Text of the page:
From Xiang to Yangtze, Watchers of the Chinese Rivers

By Cheng Sun, Xiang River Waterkeeper

2,295 years ago, the patriotic poet Yuan Qu committed suicide by drowning himself in the Miluo River after being unfairly accused of treason. People rushed to search for his body but did so in vain. Fearing the body might be eaten by fish, they tossed rice balls into the river hoping the fish would feed on the rice instead of the poet’s body. To memorialize Yuan Qu’s death, people set May 5 in the lunar calendar to be the Dragon Boat Festival, one of China’s most important celebrations.

This story took place in my hometown of Hunan. When I first heard it, I was incredibly touched, not only by Qu’s spirit, but by everything that came to play: the respect for his life even after his death, the harmony between humans and nature, and the river, that was once swimmable, fishable, and drinkable.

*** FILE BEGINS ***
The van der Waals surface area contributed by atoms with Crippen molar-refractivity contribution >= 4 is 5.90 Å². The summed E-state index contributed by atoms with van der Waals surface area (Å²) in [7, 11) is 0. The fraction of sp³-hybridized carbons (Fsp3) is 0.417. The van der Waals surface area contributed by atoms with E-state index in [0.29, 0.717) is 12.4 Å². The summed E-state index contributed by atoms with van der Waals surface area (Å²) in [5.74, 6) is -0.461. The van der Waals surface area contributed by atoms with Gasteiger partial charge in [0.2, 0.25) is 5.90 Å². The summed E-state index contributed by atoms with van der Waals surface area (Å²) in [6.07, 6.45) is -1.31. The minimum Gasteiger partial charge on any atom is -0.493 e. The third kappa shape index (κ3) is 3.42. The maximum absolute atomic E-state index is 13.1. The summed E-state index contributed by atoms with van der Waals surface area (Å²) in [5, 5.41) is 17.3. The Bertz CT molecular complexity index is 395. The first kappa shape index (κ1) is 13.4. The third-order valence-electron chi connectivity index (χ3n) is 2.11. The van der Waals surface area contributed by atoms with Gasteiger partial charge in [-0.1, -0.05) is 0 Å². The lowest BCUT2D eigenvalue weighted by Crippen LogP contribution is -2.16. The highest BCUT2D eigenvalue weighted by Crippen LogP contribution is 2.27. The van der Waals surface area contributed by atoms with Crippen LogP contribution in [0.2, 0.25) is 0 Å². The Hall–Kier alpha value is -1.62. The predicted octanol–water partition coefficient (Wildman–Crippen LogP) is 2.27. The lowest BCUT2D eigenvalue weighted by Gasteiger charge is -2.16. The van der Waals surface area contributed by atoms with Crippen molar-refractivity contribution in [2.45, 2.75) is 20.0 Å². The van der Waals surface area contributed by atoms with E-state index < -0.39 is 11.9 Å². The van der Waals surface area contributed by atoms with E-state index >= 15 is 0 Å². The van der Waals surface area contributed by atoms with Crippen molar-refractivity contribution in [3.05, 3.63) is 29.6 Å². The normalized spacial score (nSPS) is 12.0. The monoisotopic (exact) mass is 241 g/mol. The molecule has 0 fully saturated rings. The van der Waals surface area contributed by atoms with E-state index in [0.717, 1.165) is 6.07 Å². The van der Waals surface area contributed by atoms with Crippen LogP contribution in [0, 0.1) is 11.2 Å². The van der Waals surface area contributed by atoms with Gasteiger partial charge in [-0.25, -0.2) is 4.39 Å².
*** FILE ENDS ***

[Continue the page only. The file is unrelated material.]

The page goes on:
You may not know where Hunan is, but if you are using an iPhone, there is a 50 percent chance that your phone screen was manufactured in Hunan by a local company called Lansi Technology. This is a perfect example of globalization — you are connected to a region that you might know nothing about through your bedding, office supplies, and personal items.

As a member of Waterkeeper Alliance, Xiang River Waterkeeper shares a global vision of protecting our waters. Water blurs the boundaries of countries and regions and everywhere in the world, humans share the same challenge of environmental protection.

Read more…

Leave a Reply

Your email address will not be published. Required fields are marked *